The Red Effect is the first in our FREE 7 part series, The Rainbow Effect. This series demystifies why and how the effects of decorating with one of the 7 colours, or bands, of the rainbow, may affect the mood, ambience, or energy of your home or office space.
The Red Effect
As the colours of our globe unite to compete, contribute, spectate or volunteer at the Winter Olympics, this Valentine’s Day weekend, evokes just one word: love. Love of sport, love of leading, love of helping, love of lover, love of self, love of home and yes, love of work.
February 14th, 2010, also marks the beginning of the Chinese New Year. It is indeed a weekend of significance.
As significant as the colour red, itself.
Red is the colour of passion, love and romance. It is a stimulant that invigorates the beauty surrounding it. Red radiates warmth, and just as a fire-glow in winter, invites conversation, happiness and love.
Painting a ‘ruby red’ feature wall defies complacency and creates a stately impression. A hi-gloss red entrance door is bold, daring and handsome. Freshly, sun-dried, crisp white linen … garnished with a single red rose is the ultimate in romantic chic.
Whilst the colour red is a stimulant to the child’s mind, consideration should be given to just how stimulated you want your child to be at bedtime!
The nature of red knows no bounds. Ecologically abundant, paints and dyes are made from natural pigments such as iron oxide, Indian red, red lead, red ochre, carmine and brazilin. (More on pigments soon). The red fruits of nature offer an infinite number of inspirational shades, tints & tones of the colour red: pomegranate, cranberry, raspberry, apple, tomato, grapes and Spanish onions.
If you are baulking at decorating with true, strong or bold red, the numerous tints and shades of red may provide the ambience or ‘look’ you desire. Familiar shades of red include: ruby, crimson, fire, brick & maroon.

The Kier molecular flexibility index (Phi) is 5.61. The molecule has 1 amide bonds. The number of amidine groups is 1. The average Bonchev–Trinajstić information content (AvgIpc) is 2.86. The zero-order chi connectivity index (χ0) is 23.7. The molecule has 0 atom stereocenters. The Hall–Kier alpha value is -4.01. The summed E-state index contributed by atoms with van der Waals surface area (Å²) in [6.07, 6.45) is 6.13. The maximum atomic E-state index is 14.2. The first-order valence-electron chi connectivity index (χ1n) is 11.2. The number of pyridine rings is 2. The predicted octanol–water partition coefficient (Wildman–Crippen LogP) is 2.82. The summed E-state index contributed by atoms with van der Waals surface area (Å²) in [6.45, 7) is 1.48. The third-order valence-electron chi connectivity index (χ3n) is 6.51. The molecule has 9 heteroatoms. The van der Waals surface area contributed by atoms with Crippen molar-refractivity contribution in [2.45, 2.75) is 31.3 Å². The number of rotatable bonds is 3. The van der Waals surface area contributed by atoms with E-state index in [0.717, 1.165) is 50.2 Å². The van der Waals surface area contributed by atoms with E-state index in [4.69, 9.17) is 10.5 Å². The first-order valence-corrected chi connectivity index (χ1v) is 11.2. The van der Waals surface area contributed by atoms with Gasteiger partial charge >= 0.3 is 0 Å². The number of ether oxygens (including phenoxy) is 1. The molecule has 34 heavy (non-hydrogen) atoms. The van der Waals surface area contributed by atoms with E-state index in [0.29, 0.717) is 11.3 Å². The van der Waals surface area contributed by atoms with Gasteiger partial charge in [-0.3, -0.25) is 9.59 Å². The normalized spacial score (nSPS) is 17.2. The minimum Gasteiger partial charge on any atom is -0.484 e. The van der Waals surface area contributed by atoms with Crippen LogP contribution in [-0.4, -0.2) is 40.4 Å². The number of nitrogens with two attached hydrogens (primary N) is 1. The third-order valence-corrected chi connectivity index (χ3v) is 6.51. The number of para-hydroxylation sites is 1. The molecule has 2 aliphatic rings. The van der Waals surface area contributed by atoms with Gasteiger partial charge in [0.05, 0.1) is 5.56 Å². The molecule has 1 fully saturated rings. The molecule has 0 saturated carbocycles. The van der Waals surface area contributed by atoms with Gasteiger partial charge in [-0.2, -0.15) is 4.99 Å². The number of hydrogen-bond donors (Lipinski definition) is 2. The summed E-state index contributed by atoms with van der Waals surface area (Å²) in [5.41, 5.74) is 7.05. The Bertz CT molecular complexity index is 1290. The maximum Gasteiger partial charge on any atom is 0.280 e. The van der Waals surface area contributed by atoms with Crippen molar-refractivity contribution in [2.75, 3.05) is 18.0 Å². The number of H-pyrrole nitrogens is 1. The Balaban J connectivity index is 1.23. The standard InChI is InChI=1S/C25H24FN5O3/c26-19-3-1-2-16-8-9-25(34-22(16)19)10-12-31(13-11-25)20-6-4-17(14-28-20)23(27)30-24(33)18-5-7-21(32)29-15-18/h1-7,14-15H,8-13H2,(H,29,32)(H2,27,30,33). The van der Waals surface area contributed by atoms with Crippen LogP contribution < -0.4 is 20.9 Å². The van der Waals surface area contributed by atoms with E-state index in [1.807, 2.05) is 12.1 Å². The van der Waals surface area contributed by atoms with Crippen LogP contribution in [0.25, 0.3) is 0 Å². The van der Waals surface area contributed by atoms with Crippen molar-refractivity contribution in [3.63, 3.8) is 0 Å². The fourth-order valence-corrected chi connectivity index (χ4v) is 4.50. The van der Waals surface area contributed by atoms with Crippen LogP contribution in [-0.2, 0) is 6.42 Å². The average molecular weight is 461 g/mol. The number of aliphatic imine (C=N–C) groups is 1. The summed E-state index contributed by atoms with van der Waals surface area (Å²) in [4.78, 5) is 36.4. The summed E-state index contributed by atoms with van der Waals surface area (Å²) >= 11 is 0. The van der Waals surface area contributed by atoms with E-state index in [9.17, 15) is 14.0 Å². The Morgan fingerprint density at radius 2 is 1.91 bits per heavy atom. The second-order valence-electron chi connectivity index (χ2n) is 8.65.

Tints of red with less intensity include pinks, peaches, corals & salmons. Natural inspiration is abundant in our reefs, roses, peaches, plums and red mangoes and autumn leaves.
It is not uncommon for some people to feel uncomfortable in a space ‘over decorated’ with red. Individual interpretations may include anger, frustration, fear, pain or guilt. If used sparingly, however, these feelings can be countered by limiting the ‘mass’ of red, the ‘depth’ or ‘intensity’ of red or can be balanced with the cool colours on the other side of the colour wheel.
Traditionally, the Chinese revere the colour red for its good luck, integrity & as a charm of happiness. Chinese New Year celebrations include sharing the gift of the red envelope. Buddhist traditions employ red as a symbol of achievement, wisdom, virtue, fortune, and dignity. A Japanese birthday is often celebrated with red to encourage vitality and good health.
Greeks and Hebrews venerate red as symbol of love and sacrifice. Christmas, Pentecost & Palm Sunday are Christian religious celebratory events when the colour red is abundant as an adornment. Not so at the time of a wedding according to superstition. But I have rarely seen a bride who did not blush – even if the root cause was the best man’s speech!
The passionate and vital red effect. Here are 5 reasons you may or may not want to decorate with the colour red:
Five reasons you may want to use the colour red:
- Invigorate a space with vitality
- Create a sense of inviting warmth
- Set a romantic & passionate mood
- Surround yourself with a sense of courage & leadership
- Simply because it represents beauty.
Five reasons you may NOT want to use the colour red:
- Can create a sense of urgency
- Danger or warning signal
- May raise intolerance levels (particularly in children)
- Negative memories
- Taboo & guilt
I will let the sun, the master of The Red Effect, have the last word. Rarely is there a sunset which, when visible, does not reflect a snippet of earth’s immeasurable treasures.
Awaken the senses naturally – do The Red Effect
See you in the next colour inside the rainbow.
Fast Red facts:
- Red is the longest wavelength in the rainbow.
- The Hex triplet web reference for red is #FF0000 (Hex triplet)
- The r,g,b web reference is 255,0,0 (r,g,b)
If you are not feeling confident utilising The Red Effect in your home or office, don’t forget to pick my brains. I will help you.